In New York City alone, 48 schools were closed due to storm damage.  Many students who returned to schools in the weeks after the hurricane found they needed to bundle up in winter clothing because their buildings remained unheated. As Hurricane Sandy bore down on the East Coast of the United States, the worst fears became reality for many residents of Maryland, New Jersey and New York. While some property damage and elimination of some services were expected, few anticipated the enormous impact the storm and its consequences would have on public school students and educators in the region hit hardest by the hurricane. As of December 4, 2012, 11 schools remained closed in New Jersey, and more than 100 were significantly damaged.
There appeared to be a rush to get children back into schools even though buildings remained unheated and without electricity, portions of some buildings were unsafe and air quality was questionable. Some students were temporarily reassigned to different schools. This was no small matter as classrooms rosters needed to be changed, teachers reassigned, new transportation arranged and lunchtime and dismissal procedures altered.
Some school buildings served as emergency shelters weeks after the storm. At Brooklyn Tech High School in New York City, more than 250 evacuees were moved to the top two floors of the school so that students could resume classes. The principal, Elizabeth Johnson, reported that the school smelled of garbage and human waste because the evacuees, many of them psychiatric patients, were sleeping in classrooms. The school requested extra security.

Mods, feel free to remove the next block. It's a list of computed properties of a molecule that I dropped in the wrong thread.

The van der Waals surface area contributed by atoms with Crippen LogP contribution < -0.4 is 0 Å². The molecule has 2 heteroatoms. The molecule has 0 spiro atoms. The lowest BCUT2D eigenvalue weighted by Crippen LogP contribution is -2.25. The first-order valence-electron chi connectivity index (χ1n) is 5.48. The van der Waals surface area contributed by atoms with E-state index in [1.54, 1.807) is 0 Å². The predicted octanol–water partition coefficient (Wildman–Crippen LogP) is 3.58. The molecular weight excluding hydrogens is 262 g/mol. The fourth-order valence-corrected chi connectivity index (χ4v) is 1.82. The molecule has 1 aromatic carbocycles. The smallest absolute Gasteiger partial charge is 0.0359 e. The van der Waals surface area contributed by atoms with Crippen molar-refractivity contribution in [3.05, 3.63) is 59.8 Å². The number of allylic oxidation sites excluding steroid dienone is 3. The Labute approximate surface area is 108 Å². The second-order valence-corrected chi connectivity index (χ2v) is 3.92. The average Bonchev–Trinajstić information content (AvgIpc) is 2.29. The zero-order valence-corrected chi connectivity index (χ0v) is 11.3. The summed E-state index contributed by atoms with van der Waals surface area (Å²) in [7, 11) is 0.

In an ironic twist of fate, many school and public officials publicly expressed concern about how to make up lost time, by which they meant corporate time - time dedicated to serving the interests of a market-driven culture and mode of learning. Schools in New Jersey and New York require public schools to meet for 180 days. Rather than use such time to connect what students learn to the pressures and issues that bear down on their lives, many school officials were more concerned about how to make up for lost time in in order meet the demands, if not the pressure, to demonstrate student performance on standardized tests. The stories that connect students and teachers to the outside world, even in the midst of a major crisis affecting the lives of students and their families, became irrelevant as the major concern that emerged in the aftermath of the storm was to speed up particular demands on teachers to deliver curriculum based on instruction geared to high-stakes testing. What boggles the mind and reveals how distorted priorities have become in many public schools is that while schools in New York City were overcrowded, unstaffed, and on lists of failing schools in advance of the storm, these issues were either downplayed or were absent in the post-Sandy discussions about the need to address the problems immediately posed by the tragic fury of Hurricane Sandy.